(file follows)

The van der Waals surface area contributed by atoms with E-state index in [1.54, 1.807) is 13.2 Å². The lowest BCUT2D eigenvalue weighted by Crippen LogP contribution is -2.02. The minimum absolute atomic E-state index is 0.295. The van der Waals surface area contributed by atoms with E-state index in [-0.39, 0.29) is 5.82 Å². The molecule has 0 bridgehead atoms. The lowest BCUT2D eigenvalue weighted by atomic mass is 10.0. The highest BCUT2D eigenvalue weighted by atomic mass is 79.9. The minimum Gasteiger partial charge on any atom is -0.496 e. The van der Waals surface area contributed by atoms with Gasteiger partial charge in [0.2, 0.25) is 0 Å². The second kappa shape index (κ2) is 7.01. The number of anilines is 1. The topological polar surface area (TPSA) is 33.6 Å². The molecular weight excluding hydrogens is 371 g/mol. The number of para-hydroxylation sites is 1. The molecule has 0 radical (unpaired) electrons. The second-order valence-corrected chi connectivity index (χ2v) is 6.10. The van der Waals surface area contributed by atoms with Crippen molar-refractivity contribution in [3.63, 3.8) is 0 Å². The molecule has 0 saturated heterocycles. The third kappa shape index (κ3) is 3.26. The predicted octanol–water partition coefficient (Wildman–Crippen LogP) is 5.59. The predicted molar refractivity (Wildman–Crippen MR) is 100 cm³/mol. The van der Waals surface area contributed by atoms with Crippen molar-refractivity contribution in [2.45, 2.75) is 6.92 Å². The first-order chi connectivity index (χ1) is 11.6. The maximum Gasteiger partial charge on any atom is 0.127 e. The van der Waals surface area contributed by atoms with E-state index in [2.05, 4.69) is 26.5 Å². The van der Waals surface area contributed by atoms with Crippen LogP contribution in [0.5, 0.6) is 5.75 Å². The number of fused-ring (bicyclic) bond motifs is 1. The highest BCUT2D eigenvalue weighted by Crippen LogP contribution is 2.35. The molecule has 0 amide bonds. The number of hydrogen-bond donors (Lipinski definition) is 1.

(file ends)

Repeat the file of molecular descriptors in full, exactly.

The van der Waals surface area contributed by atoms with E-state index in [1.54, 1.807) is 13.2 Å². The lowest BCUT2D eigenvalue weighted by Crippen LogP contribution is -2.02. The minimum absolute atomic E-state index is 0.295. The van der Waals surface area contributed by atoms with E-state index in [-0.39, 0.29) is 5.82 Å². The molecule has 0 bridgehead atoms. The lowest BCUT2D eigenvalue weighted by atomic mass is 10.0. The highest BCUT2D eigenvalue weighted by atomic mass is 79.9. The minimum Gasteiger partial charge on any atom is -0.496 e. The van der Waals surface area contributed by atoms with Gasteiger partial charge in [0.2, 0.25) is 0 Å². The second kappa shape index (κ2) is 7.01. The number of anilines is 1. The topological polar surface area (TPSA) is 33.6 Å². The molecular weight excluding hydrogens is 371 g/mol. The number of para-hydroxylation sites is 1. The molecule has 0 radical (unpaired) electrons. The second-order valence-corrected chi connectivity index (χ2v) is 6.10. The van der Waals surface area contributed by atoms with Crippen molar-refractivity contribution in [3.63, 3.8) is 0 Å². The molecule has 0 saturated heterocycles. The third kappa shape index (κ3) is 3.26. The predicted octanol–water partition coefficient (Wildman–Crippen LogP) is 5.59. The predicted molar refractivity (Wildman–Crippen MR) is 100 cm³/mol. The van der Waals surface area contributed by atoms with Crippen molar-refractivity contribution in [2.45, 2.75) is 6.92 Å². The first-order chi connectivity index (χ1) is 11.6. The maximum Gasteiger partial charge on any atom is 0.127 e. The van der Waals surface area contributed by atoms with E-state index in [2.05, 4.69) is 26.5 Å². The van der Waals surface area contributed by atoms with Crippen LogP contribution in [0.5, 0.6) is 5.75 Å². The number of fused-ring (bicyclic) bond motifs is 1. The highest BCUT2D eigenvalue weighted by Crippen LogP contribution is 2.35. The molecule has 0 amide bonds. The number of hydrogen-bond donors (Lipinski definition) is 1.